Cardiology show highlights antiplatelet agent, COX-2 risks

April 18, 2005

The always high-interest Late Breaking Clinical Trials at the Annual Scientific Session of the American College of Cardiology, held in Orlando, Fla., were particularly notable this year. First, they included an unprecedented three individual sessions on the antiplatelet agent Plavix (clopidogrel, Sanofi-Aventis). Second, justifying the plunge to lower and lower LDL-cholesterol (LDL-C) targets, they included strong results for a trial of 80 mg of atorvastatin (Lipitor, Pfizer), and, finally, they featured a session with conflicting messages on the risks of COX-2 inhibitors.

The always high-interest Late Breaking Clinical Trials at the Annual Scientific Session of the American College of Cardiology, held in Orlando, Fla., were particularly notable this year. First, they included an unprecedented three individual sessions on the antiplatelet agent Plavix (clopidogrel, Sanofi-Aventis). Second, justifying the plunge to lower and lower LDL-cholesterol (LDL-C) targets, they included strong results for a trial of 80 mg of atorvastatin (Lipitor, Pfizer), and, finally, they featured a session with conflicting messages on the risks of COX-2 inhibitors.

The link between increased LDL-C and coronary heart disease (CHD) risk is no longer disputed, said John LaRosa, M.D., president of SUNY Downstate Medical Center, who was lead investigator for the TNT (Treating to New Targets) trial. The value of treating CHD patients, particularly those with stable, non-acute disease to LDL levels substantially below 100 mg/dl, however, has not been clearly demonstrated. In TNT, 10,001 patients were randomized double-blind to either atorvastatin 10 mg with a target of 100 mg/dl or to atorvastatin 80 mg with a target of 75 mg/dl. Participants had CHD and LDL-C between 130-250 mg/dl and triglycerides ≤ 600 mg/dl.

The statin regimens were highly effective. LDL-C was maintained at a mean of 101 mg/dl in the 10-mg atorvastatin group and 77 mg/dl in the 80-mg group. The proportion of patients experiencing the primary endpoint of a major cardiovascular event was reduced 22% in the atorvastatin 80-mg group as compared with 10 mg. The reduction with 80-mg atorvastatin in fatal or nonfatal stroke was 25%. Treatment-related myalgias, rhabdomyolysis, and liver enzyme elevation were uncommon. Pharmacologist Carl J. Vaughan, University College, Cork, Ireland, said TNT provided important evidence supporting validity of a "lower-is-better strategy" and LDL targets below 80 mg/dl.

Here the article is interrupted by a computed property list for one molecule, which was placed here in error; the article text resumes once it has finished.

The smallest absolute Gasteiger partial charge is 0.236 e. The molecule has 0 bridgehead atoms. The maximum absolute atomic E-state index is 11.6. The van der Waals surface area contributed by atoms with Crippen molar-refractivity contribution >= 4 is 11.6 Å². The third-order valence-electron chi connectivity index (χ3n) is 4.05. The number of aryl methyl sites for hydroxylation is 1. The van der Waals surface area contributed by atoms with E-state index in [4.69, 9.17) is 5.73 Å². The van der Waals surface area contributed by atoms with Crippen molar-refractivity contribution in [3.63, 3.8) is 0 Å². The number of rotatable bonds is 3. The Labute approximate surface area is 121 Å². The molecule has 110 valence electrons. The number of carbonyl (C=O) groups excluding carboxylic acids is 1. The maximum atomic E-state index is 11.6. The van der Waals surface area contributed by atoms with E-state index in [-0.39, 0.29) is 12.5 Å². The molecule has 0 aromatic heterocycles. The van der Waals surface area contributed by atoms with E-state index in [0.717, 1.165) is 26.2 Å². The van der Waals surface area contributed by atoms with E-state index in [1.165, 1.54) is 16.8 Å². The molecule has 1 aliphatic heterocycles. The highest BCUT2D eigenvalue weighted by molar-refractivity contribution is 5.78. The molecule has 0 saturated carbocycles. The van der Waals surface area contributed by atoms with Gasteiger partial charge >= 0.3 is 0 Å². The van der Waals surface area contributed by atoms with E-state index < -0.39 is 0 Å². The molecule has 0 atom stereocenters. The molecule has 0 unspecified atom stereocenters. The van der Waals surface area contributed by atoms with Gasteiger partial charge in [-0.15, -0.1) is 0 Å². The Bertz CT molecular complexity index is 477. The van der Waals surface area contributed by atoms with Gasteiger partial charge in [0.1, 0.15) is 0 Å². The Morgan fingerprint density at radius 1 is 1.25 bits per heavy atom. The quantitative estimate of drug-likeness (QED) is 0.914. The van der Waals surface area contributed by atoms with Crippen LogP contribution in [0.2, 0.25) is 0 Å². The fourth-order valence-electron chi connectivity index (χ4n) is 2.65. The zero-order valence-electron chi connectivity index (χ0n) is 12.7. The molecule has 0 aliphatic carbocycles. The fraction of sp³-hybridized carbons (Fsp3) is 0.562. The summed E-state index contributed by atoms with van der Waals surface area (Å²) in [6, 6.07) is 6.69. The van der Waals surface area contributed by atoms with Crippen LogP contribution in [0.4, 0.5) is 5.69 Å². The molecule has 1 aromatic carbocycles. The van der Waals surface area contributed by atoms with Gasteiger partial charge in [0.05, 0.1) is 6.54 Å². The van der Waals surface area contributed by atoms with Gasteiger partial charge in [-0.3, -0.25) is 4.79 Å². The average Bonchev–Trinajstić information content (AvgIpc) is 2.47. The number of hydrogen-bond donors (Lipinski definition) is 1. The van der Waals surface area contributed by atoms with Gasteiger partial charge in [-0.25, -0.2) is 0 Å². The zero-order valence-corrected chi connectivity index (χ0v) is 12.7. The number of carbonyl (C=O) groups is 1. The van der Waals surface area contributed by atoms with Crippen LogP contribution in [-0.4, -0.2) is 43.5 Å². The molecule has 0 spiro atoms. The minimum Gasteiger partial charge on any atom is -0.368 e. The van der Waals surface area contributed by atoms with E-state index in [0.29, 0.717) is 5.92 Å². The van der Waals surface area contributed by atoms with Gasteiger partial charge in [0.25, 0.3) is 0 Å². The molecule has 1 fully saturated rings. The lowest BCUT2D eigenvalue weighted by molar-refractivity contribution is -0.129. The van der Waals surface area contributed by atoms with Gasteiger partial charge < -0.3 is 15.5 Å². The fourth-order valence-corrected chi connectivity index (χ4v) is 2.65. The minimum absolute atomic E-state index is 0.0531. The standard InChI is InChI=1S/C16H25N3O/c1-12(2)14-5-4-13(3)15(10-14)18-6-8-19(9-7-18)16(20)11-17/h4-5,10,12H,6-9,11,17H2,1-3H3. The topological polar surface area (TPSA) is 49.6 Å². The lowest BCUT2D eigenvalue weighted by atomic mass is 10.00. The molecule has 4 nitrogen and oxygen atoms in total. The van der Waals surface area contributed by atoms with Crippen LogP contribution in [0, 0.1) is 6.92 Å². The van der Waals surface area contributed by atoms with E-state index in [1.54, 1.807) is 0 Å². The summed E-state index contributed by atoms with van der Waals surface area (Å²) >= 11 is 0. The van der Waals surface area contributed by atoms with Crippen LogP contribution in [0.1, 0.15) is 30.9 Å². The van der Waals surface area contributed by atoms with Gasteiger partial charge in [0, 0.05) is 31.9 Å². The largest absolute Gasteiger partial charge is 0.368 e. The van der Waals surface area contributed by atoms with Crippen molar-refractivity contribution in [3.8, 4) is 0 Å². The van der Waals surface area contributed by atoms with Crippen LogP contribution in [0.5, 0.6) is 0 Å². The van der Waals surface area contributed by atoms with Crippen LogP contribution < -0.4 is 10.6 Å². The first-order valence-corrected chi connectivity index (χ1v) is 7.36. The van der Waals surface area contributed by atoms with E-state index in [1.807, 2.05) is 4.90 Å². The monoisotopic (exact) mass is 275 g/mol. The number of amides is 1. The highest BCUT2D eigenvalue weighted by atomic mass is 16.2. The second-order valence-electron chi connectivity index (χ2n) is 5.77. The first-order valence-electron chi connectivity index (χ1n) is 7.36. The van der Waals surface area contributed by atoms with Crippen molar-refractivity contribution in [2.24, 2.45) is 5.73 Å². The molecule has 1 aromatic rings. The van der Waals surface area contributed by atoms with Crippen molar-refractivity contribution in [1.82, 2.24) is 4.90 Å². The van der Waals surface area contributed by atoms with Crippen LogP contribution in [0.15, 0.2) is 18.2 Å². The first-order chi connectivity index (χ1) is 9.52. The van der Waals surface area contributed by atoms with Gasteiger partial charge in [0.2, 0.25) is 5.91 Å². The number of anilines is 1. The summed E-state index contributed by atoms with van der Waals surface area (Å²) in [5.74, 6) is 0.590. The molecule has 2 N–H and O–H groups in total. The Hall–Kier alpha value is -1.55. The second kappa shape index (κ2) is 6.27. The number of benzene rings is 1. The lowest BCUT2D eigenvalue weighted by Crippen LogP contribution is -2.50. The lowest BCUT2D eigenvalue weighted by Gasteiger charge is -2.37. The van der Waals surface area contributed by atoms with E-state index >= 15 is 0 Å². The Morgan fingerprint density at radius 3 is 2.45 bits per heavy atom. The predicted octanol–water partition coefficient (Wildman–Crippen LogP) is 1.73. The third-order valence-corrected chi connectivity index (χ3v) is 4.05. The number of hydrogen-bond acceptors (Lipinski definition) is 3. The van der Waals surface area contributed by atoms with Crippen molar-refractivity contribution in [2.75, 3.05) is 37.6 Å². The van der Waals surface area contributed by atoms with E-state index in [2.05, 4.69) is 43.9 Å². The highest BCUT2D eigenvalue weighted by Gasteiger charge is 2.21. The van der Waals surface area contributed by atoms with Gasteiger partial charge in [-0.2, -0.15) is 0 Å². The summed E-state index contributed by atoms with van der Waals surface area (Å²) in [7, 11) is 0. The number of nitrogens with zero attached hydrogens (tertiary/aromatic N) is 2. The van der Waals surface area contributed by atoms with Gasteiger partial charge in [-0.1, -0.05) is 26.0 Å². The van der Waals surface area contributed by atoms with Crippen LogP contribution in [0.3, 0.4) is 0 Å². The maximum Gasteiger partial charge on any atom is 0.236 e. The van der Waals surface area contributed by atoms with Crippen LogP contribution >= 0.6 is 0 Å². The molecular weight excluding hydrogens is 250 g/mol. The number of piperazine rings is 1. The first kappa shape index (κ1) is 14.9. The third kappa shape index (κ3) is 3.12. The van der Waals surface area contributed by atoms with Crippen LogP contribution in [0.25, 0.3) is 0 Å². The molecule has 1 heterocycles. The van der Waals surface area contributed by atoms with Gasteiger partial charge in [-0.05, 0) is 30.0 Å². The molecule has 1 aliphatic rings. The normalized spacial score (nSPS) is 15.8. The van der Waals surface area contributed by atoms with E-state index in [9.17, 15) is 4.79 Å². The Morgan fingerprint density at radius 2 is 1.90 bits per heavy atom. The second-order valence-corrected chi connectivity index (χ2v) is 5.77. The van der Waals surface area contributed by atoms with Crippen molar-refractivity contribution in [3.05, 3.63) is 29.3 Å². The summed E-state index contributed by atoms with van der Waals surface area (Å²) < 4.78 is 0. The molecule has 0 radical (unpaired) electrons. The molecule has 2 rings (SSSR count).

Fibrinolytic therapy for STEMI-ST-segment elevation myocardial infarction-is limited by inadequate reperfusion and/or reocclusion in ~25% of patients. The CLARITY TIMI 28 (Clopidogrel as Adjunctive Reperfusion Therapy-Thrombolysis In Myocardial Infarction) trial asked whether the addition of clopidogrel to standard fibrinolytic regimens with aspirin would improve patency of the infarct-related artery (IRA) and decrease ischemic complications. Mark S. Sabatine, M.D., MPH, Harvard Medical School, noted the 23-country trial included 3,491 STEMI patients presenting < 12 hours from symptom onset. Each received a fibrinolytic, aspirin, and heparin and was randomized to placebo or clopidogrel (loading dose of 300 mg + 75 mg q.d.). Occluded IRA, the primary endpoint, was reported in 15% of clopidogrel patients and in 21.7% of placebo patients, a 36% reduction.

The second clopidogrel trial, a huge 45,852-patient collaboration between Oxford University and Chinese investigators, randomized similar MI patients presenting within 24 hours of symptom onset. COMMIT/CCS-2 (Clopidogrel & Metoprolol in Myocardial Infarction Trial) patients received 162 mg of aspirin daily and 75 mg of clopidogrel daily or placebo, said principal investigator Zhengming Chen, M.D., Oxford University. Background medications were similar to those given in Western countries. The primary outcomes were death and combined re-MI or stroke at discharge.

Analysis of the primary endpoint showed a highly significant relative risk reduction (RRR) for the group receiving aspirin and clopidogrel (9.3% versus 10.1%). Significant RRRs in that group were also found for in-hospital death, reinfarction, and ischemic stroke. Major bleeding was similar between groups.

The session "Safety of Parecoxib and Valdecoxib in the Treatment of Postoperative Pain Following Coronary Artery Bypass Graft [CABG] Surgery or Major General Surgery" offered a divergence in views. Andrew Whelton, M.D., Universal Clinical Research Center, Hunt Valley, Md., reported on two large, similar trials, one in patients undergoing CABG surgery and the other in patients undergoing major noncardiac surgery. Patients received parecoxib IV (Pfizer) and valdecoxib (Bextra, Pfizer, oral, 20 mg q12h x 7 days), placebo and valdecoxib, or placebo alone. Aspirin and p.r.n. supplemental analgesia were also given in each group.